Figure 2. Impact of retention in a previous whole genome duplication on retention in future whole genome duplications. (A) Proportion of Arabidopsis genes with one, two, or three co-orthologs in Brassica rapa. (B) Proportion of genes syntenically retained in sorghum and rice with one, or two co-orthologs in maize.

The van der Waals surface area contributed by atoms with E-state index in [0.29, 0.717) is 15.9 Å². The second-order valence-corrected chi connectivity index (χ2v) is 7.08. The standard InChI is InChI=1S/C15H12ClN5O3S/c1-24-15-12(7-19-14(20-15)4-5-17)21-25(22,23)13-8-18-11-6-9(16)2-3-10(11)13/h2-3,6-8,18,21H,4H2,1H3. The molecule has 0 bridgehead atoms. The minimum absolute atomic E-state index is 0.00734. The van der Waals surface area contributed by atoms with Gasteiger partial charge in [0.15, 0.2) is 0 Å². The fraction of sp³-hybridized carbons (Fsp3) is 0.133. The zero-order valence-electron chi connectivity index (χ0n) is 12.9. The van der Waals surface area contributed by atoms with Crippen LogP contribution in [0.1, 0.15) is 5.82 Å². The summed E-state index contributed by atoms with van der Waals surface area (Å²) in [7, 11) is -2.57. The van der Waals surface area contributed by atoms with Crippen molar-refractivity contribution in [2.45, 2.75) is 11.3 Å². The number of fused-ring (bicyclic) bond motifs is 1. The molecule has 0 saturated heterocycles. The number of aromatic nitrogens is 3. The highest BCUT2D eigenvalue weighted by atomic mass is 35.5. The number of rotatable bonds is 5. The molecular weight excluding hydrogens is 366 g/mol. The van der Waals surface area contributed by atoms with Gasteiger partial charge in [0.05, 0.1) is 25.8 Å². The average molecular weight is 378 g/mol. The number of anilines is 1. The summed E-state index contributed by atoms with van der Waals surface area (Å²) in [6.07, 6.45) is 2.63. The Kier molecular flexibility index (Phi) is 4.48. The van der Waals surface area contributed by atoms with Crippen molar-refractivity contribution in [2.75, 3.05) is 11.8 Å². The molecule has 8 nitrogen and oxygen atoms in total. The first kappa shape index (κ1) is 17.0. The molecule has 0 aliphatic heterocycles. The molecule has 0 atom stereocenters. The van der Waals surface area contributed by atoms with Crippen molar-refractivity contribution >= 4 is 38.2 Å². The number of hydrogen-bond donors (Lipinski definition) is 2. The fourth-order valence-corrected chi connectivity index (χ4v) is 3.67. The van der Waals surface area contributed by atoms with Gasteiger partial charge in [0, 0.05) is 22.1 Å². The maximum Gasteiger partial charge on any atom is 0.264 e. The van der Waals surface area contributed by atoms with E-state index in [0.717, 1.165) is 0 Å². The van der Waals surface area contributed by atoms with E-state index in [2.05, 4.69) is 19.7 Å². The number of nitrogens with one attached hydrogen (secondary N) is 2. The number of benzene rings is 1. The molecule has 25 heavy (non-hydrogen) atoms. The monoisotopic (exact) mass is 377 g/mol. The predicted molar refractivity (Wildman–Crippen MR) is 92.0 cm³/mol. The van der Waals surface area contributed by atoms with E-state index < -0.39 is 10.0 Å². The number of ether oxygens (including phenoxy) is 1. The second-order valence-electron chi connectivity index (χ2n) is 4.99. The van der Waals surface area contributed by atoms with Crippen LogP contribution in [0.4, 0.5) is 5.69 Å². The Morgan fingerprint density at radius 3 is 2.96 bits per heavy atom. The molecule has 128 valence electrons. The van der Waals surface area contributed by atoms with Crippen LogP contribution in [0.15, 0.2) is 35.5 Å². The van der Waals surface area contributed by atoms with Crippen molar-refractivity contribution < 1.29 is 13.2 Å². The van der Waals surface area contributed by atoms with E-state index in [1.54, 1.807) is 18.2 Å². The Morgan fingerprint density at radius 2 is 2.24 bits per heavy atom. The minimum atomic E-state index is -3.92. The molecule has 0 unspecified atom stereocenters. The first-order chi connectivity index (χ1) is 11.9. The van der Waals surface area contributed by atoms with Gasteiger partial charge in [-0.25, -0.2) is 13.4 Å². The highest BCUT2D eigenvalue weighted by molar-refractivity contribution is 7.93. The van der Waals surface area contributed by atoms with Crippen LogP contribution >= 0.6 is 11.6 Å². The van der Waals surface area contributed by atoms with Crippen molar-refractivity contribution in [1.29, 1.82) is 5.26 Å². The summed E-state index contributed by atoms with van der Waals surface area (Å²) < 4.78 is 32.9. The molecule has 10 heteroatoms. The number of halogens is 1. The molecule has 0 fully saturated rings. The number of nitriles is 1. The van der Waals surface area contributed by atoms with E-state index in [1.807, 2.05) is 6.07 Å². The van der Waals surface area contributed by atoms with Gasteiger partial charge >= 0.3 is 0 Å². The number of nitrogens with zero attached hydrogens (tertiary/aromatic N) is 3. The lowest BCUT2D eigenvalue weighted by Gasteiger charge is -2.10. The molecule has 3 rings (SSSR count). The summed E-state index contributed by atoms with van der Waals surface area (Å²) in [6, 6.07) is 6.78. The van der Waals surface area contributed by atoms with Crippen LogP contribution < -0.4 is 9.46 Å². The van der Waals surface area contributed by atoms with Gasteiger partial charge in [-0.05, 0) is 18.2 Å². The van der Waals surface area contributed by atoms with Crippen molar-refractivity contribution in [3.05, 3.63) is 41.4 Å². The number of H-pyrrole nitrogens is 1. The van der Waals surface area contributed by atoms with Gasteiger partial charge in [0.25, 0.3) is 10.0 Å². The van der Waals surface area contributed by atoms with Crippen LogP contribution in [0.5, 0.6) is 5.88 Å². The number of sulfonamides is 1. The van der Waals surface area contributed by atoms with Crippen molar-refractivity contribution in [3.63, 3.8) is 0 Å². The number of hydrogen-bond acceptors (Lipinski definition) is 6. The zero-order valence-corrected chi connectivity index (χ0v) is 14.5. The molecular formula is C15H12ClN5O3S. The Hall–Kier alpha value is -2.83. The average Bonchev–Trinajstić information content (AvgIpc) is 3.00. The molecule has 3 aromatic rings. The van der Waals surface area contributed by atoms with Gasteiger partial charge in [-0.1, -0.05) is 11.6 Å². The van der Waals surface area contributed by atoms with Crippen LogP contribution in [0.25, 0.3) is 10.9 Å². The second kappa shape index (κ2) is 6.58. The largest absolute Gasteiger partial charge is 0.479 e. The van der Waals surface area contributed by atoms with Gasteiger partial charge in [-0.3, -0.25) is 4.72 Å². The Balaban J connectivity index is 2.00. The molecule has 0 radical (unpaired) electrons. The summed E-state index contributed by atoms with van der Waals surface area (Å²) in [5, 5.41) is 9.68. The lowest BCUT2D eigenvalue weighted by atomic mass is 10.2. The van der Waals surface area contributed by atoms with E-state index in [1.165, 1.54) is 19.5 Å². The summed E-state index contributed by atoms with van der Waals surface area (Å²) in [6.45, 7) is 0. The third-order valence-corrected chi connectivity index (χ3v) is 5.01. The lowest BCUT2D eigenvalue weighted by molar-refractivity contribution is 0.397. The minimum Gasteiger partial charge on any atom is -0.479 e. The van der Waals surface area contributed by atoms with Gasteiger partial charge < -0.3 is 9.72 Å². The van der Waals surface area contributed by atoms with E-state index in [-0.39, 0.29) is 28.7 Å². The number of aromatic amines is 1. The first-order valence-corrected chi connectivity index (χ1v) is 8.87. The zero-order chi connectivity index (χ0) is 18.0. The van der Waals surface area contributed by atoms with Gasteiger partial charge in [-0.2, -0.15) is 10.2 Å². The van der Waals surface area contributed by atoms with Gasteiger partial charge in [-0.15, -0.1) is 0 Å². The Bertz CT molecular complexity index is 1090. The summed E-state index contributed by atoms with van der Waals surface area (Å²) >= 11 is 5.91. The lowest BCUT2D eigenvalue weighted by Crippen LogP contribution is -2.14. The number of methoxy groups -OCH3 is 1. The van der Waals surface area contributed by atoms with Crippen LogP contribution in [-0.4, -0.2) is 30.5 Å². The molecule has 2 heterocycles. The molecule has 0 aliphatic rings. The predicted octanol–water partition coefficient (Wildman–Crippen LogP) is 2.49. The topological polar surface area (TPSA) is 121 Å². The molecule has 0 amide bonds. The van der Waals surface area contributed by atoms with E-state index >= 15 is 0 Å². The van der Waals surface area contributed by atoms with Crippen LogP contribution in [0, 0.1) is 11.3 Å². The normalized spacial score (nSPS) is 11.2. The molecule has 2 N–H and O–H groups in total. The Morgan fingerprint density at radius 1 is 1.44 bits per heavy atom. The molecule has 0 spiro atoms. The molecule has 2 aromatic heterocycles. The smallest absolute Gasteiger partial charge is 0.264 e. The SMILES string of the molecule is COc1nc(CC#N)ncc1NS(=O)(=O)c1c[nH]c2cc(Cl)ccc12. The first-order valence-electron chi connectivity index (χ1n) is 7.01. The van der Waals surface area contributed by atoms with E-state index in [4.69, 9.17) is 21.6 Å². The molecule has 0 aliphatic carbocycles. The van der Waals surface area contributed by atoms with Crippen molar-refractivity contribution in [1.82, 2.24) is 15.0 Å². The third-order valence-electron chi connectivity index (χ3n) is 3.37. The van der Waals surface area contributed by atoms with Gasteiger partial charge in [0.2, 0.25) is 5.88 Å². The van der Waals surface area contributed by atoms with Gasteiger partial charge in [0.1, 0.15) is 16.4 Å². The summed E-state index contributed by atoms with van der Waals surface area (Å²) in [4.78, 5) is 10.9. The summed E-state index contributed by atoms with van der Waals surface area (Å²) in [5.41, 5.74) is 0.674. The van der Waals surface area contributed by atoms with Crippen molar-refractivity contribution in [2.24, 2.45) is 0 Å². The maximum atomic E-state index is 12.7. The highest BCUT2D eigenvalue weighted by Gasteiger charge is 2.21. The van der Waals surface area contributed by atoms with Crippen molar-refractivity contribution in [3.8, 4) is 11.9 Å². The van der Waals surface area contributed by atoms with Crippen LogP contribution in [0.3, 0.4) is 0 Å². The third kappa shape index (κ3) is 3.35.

The crucifer dataset consisted of 817 Arabidopsis gene pairs where one copy was orthologous to only a single gene in B. rapa and the other possessed either two or three co-orthologs (Data Sheet S1 in Material). The grass dataset consisted of 407 gene pairs conserved in both rice and sorghum where one copy was orthologous to only a single gene in maize, its duplicate having been fractionated and the other represented by two co-orthologs in maize (Data Sheet S2 in Supplementary Material). Gene pairs result from more ancient whole genome duplications were identified and removed, as these tend to introduce confounding factors. Members of gene pairs were assigned to under and over fractionated subgenomes using differences in the number of genes syntenically retained in multiple species between homeologous regions of the rice and Arabidopsis genomes (Schnable et al., 2011a, 2012). In both datasets, the analysis of the relative levels of RNA encoded by duplicate genes pairs – measured by RNA-seq – was carried out in an outgroup lineage which shared only the older clade-wide polyploidy. In the grasses we used the expression of syntenic orthologs in rice and in the crucifers syntenic orthologs in A. thaliana (see Materials and Methods). The relative levels of purifying selection acting on each members of a gene pair were also compared using the ratio of non-synonymous substitutions to synonymous substitutions between orthologous genes in A. thaliana and A. lyrata (for the crucifers) and between rice and sorghum (for the grasses; see Materials and Methods). Promoter complexity, as measured by number of conserved non-coding sequences, has previously shown to influence the odds a gene will be retained as a duplicate pair following polyploidy in the grasses (Schnable et al., 2011b) – so gene pairs were also sorted based on number of conserved non-coding sequences, in the grasses, and total quantity of upstream non-transposon sequence in Arabidopsis, this length being a crude proxy for promoter complexity having previously been shown to correlate with complexity of gene expression patterns (Sun et al., 2010).